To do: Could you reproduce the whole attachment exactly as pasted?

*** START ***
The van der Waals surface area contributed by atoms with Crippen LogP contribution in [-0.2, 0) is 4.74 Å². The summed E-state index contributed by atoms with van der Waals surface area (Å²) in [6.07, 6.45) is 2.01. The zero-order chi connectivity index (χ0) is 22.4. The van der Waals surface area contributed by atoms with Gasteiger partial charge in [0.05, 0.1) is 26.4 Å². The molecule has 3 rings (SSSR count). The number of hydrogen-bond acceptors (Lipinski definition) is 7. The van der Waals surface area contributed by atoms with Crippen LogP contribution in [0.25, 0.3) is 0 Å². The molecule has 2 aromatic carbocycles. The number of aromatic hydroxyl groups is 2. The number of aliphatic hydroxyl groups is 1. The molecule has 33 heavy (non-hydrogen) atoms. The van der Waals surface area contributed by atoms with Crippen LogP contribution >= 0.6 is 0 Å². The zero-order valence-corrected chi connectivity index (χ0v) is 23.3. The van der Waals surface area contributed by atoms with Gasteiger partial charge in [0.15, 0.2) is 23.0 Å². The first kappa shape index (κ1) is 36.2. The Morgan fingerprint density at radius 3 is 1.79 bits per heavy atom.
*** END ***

The van der Waals surface area contributed by atoms with Crippen LogP contribution in [-0.2, 0) is 4.74 Å². The summed E-state index contributed by atoms with van der Waals surface area (Å²) in [6.07, 6.45) is 2.01. The zero-order chi connectivity index (χ0) is 22.4. The van der Waals surface area contributed by atoms with Gasteiger partial charge in [0.05, 0.1) is 26.4 Å². The molecule has 3 rings (SSSR count). The number of hydrogen-bond acceptors (Lipinski definition) is 7. The van der Waals surface area contributed by atoms with Crippen LogP contribution in [0.25, 0.3) is 0 Å². The molecule has 2 aromatic carbocycles. The number of aromatic hydroxyl groups is 2. The number of aliphatic hydroxyl groups is 1. The molecule has 33 heavy (non-hydrogen) atoms. The van der Waals surface area contributed by atoms with Crippen LogP contribution >= 0.6 is 0 Å². The zero-order valence-corrected chi connectivity index (χ0v) is 23.3. The van der Waals surface area contributed by atoms with Gasteiger partial charge in [0.15, 0.2) is 23.0 Å². The first kappa shape index (κ1) is 36.2. The Morgan fingerprint density at radius 3 is 1.79 bits per heavy atom.